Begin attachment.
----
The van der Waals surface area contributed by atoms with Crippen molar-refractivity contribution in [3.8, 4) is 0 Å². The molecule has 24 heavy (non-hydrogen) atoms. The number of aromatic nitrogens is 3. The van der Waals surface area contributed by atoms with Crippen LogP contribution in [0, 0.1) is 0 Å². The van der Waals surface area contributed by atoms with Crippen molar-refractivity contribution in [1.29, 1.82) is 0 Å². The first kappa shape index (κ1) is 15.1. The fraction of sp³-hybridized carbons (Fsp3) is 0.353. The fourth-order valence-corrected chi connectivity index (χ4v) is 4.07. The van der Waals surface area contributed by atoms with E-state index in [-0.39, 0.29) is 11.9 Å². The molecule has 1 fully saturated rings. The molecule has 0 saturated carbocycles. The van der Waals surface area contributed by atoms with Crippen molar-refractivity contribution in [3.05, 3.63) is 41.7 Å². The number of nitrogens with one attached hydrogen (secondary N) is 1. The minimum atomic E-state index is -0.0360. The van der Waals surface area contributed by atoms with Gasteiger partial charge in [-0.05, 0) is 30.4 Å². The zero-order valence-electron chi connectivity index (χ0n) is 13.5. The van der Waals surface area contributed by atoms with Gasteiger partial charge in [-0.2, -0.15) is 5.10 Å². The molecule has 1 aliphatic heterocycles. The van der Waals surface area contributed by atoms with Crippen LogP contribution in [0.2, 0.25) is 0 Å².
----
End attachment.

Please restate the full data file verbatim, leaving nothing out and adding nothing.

The van der Waals surface area contributed by atoms with Crippen molar-refractivity contribution in [3.8, 4) is 0 Å². The molecule has 24 heavy (non-hydrogen) atoms. The number of aromatic nitrogens is 3. The van der Waals surface area contributed by atoms with Crippen LogP contribution in [0, 0.1) is 0 Å². The van der Waals surface area contributed by atoms with Crippen molar-refractivity contribution in [1.29, 1.82) is 0 Å². The first kappa shape index (κ1) is 15.1. The fraction of sp³-hybridized carbons (Fsp3) is 0.353. The fourth-order valence-corrected chi connectivity index (χ4v) is 4.07. The van der Waals surface area contributed by atoms with E-state index in [-0.39, 0.29) is 11.9 Å². The molecule has 1 fully saturated rings. The molecule has 0 saturated carbocycles. The van der Waals surface area contributed by atoms with Crippen molar-refractivity contribution in [3.05, 3.63) is 41.7 Å². The number of nitrogens with one attached hydrogen (secondary N) is 1. The minimum atomic E-state index is -0.0360. The van der Waals surface area contributed by atoms with Gasteiger partial charge in [-0.05, 0) is 30.4 Å². The zero-order valence-electron chi connectivity index (χ0n) is 13.5. The van der Waals surface area contributed by atoms with Gasteiger partial charge in [-0.2, -0.15) is 5.10 Å². The molecule has 1 aliphatic heterocycles. The van der Waals surface area contributed by atoms with Crippen LogP contribution in [0.2, 0.25) is 0 Å².